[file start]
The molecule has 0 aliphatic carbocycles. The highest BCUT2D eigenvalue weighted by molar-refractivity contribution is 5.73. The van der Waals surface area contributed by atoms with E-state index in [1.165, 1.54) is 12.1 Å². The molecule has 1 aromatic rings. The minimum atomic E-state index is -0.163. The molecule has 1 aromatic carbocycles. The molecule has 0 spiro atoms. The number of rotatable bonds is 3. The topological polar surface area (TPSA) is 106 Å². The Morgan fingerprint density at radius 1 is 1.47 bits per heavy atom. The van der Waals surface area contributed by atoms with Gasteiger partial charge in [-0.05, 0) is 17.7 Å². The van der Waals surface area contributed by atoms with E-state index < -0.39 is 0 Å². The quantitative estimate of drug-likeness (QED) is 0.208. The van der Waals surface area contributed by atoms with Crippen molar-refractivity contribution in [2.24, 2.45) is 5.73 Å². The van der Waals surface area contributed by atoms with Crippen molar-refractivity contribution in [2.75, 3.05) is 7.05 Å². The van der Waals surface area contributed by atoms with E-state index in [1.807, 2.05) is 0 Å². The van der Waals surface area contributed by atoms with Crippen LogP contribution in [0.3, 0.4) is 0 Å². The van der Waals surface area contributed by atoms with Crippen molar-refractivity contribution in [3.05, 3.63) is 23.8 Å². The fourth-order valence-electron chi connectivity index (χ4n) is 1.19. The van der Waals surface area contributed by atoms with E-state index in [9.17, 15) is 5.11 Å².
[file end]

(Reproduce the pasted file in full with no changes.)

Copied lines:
The molecule has 0 aliphatic carbocycles. The highest BCUT2D eigenvalue weighted by molar-refractivity contribution is 5.73. The van der Waals surface area contributed by atoms with E-state index in [1.165, 1.54) is 12.1 Å². The molecule has 1 aromatic rings. The minimum atomic E-state index is -0.163. The molecule has 1 aromatic carbocycles. The molecule has 0 spiro atoms. The number of rotatable bonds is 3. The topological polar surface area (TPSA) is 106 Å². The Morgan fingerprint density at radius 1 is 1.47 bits per heavy atom. The van der Waals surface area contributed by atoms with Gasteiger partial charge in [-0.05, 0) is 17.7 Å². The van der Waals surface area contributed by atoms with E-state index < -0.39 is 0 Å². The quantitative estimate of drug-likeness (QED) is 0.208. The van der Waals surface area contributed by atoms with Crippen molar-refractivity contribution in [2.24, 2.45) is 5.73 Å². The van der Waals surface area contributed by atoms with Crippen molar-refractivity contribution in [2.75, 3.05) is 7.05 Å². The van der Waals surface area contributed by atoms with E-state index in [1.807, 2.05) is 0 Å². The van der Waals surface area contributed by atoms with Crippen LogP contribution in [0.3, 0.4) is 0 Å². The van der Waals surface area contributed by atoms with Crippen molar-refractivity contribution in [3.05, 3.63) is 23.8 Å². The fourth-order valence-electron chi connectivity index (χ4n) is 1.19. The van der Waals surface area contributed by atoms with E-state index in [9.17, 15) is 5.11 Å².